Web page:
Let’s Go for a Walk
Immanuel Lutheran, Chicago
“While they were walking and discussing, Jesus himself came near and went with them, but their eyes were kept from recognizing him.” (Luke 24:15) Today’s gospel offers very good advice. When stressed, go for a walk. When bewildered, walk with a friend—and don’t be surprised that Christ walks with you.
On the road to Emmaus, the disciples learn what resurrection means: Christ is present in, with, under, and among us. C.S. Lewis once observed, “The human search for God is like speaking of a mouse’s search for the cat.” The disciples’ do not find the risen Christ, but rather, they are found.
The 19th Century English poet Francis Thompson famously told the short story of what it is like to be found by the risen one. He wrote:
“Once upon a time, a carefree young girl who lived at the edge of a forest and who loved to wander in the forest became lost. As it grew dark and the little girl did not return, her parents became worried. They began calling for the little girl and searching in the forest. As it grew darker, they returned home and called the neighbors to help with the search.
Meanwhile, the little girl continued wandering in the forest and became very worried when she could not find her way home. She tried one path and then another and became very tired. Finally, she came upon a clearing in the forest where she laid down and fell asleep.
Her frantic parents and neighbors scoured the forest. They shouted the little girl’s name. Many of the searchers became exhausted and returned to their own homes. But the little girl’s father continued searching through the night.
Finally, early in the morning, the father came to the clearing where the little girl had lain down to sleep. When he saw her, he came running and yelling with such relief and excitement that he woke the little girl up. When she saw him, she shouted out in great joy, ‘Daddy, I found you!”” (The Spirituality of Imperfection, p. 108)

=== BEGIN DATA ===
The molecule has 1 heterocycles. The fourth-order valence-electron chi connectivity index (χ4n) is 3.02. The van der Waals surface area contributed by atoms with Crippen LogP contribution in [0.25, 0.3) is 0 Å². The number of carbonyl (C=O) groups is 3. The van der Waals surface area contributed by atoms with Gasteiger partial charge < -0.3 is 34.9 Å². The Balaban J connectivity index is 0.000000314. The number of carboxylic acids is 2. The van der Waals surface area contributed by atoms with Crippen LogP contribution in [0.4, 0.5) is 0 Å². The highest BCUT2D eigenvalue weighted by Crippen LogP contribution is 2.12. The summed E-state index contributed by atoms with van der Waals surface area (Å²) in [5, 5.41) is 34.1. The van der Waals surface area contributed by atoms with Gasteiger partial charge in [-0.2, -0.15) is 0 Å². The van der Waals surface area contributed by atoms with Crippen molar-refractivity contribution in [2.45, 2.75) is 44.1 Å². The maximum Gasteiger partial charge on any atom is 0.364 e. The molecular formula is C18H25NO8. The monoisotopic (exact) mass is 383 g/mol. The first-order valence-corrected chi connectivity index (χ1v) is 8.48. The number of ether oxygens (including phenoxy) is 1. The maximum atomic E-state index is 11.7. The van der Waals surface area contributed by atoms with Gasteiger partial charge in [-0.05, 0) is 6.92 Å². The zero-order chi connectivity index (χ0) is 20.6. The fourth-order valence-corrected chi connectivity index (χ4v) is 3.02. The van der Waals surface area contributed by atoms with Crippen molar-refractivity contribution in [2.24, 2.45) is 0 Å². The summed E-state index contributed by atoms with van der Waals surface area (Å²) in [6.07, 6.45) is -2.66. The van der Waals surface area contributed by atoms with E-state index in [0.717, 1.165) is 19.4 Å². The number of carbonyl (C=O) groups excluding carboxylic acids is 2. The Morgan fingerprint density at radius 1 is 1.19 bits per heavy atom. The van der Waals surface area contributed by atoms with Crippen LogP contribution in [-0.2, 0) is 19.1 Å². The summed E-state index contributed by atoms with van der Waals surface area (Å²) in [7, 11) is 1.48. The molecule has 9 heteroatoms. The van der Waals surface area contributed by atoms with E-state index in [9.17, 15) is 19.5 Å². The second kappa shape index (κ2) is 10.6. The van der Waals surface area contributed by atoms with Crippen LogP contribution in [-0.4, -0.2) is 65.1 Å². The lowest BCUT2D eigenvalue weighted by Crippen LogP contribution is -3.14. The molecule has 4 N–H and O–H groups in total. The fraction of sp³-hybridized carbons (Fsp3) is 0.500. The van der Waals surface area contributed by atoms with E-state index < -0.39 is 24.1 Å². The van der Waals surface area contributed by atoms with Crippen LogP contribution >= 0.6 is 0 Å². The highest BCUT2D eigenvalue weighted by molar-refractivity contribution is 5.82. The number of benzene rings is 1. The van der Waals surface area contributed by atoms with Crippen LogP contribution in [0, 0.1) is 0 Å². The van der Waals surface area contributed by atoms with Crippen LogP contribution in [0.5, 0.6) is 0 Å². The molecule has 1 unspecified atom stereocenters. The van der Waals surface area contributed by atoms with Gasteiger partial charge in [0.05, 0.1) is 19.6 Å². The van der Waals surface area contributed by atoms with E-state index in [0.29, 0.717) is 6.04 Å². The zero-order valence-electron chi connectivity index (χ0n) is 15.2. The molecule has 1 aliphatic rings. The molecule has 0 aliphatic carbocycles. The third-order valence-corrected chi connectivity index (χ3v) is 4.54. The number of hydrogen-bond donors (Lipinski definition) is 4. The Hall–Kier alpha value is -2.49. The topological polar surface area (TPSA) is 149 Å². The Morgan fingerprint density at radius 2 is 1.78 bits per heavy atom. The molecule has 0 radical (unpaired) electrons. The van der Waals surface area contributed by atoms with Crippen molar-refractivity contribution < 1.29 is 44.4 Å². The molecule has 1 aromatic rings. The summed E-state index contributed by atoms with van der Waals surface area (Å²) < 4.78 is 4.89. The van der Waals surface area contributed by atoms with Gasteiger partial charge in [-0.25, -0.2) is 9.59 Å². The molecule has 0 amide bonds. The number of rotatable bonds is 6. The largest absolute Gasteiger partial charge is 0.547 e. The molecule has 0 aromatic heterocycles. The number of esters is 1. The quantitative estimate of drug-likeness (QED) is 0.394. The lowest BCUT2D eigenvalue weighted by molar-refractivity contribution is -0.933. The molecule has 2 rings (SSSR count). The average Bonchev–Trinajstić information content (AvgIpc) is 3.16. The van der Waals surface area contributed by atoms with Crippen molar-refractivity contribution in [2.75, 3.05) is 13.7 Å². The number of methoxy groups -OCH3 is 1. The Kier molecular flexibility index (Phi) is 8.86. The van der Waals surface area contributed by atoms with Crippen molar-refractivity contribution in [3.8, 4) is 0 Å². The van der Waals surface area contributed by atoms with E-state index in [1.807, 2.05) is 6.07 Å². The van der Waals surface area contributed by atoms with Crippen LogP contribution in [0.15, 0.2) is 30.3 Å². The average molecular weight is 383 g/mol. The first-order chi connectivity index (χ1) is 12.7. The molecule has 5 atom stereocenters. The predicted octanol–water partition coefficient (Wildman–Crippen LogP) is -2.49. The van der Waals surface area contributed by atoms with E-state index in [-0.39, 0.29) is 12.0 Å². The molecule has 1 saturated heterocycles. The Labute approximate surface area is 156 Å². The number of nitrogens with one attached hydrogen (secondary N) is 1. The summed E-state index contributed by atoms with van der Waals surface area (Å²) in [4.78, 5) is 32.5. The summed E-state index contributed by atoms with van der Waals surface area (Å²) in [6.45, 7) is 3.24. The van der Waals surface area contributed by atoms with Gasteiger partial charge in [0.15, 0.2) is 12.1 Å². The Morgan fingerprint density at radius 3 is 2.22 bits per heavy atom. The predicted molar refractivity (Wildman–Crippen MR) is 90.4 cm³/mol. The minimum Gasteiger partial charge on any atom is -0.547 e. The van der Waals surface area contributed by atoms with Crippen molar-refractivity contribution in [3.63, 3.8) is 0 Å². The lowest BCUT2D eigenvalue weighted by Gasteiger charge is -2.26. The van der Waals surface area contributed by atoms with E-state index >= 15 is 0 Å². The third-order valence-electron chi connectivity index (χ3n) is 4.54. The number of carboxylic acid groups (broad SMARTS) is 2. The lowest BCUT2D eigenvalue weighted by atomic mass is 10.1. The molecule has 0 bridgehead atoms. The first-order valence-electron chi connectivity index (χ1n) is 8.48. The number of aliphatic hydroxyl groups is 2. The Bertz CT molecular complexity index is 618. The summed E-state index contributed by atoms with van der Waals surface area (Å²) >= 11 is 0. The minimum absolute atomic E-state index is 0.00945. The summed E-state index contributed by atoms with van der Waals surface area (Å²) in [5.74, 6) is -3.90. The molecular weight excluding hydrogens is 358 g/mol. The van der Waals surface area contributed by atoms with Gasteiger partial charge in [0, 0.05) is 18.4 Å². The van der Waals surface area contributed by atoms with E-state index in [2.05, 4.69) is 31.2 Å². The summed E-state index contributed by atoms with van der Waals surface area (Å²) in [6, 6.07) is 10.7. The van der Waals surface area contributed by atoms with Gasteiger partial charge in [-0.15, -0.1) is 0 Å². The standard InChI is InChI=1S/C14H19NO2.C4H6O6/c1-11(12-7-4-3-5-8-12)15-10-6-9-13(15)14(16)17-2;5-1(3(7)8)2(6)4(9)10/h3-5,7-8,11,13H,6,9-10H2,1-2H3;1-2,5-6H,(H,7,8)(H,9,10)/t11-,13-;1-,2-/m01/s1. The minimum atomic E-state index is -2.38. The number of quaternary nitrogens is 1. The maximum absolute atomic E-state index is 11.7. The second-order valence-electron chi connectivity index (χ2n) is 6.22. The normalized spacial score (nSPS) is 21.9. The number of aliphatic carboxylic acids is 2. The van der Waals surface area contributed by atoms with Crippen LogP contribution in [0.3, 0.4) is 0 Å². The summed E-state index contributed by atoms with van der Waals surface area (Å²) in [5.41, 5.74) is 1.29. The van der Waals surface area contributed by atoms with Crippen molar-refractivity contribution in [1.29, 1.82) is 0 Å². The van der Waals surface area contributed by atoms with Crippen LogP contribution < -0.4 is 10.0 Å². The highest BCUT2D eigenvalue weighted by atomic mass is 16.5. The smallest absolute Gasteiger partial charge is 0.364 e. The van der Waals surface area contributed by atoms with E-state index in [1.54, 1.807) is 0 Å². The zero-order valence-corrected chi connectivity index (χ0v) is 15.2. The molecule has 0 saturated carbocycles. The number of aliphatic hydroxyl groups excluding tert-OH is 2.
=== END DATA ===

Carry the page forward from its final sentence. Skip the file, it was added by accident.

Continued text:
St. Paul proclaimed to the philosophers of Athens, “In him we live and move and have our being. (Acts 17:28). Our entire lives are lived in God. There is no place we can go outside the loving and eternal circle of Father, Son, and Holy Spirit. This is the living sanctuary in which we dwell which gives inspiration to our mission at Immanuel. Dwelling in the shelter of God and one another, we seek to open and extend this welcome to those who have yet to discover that they too are so deeply embraced, accompanied and loved.
It’s a well-worn story, the day-long walk from Jerusalem to Emmaus, hours of plodding along on sore feet by disciples with sore souls. A stranger joins them early, drawing them out of their silent brooding, getting them to talk.
Jesus places their sad journey in a new frame. He opens the scriptures for them to reorient their minds. He points to a Messiah who, through suffering on behalf of the people, brings freedom from bondage and victory over anything and anyone that oppose God’s work in the world. Suffering, death, even death on a cross, and resurrection are not mutually exclusive, but are act one and act two of the Messiah’s ongoing journey, and of theirs as his disciples.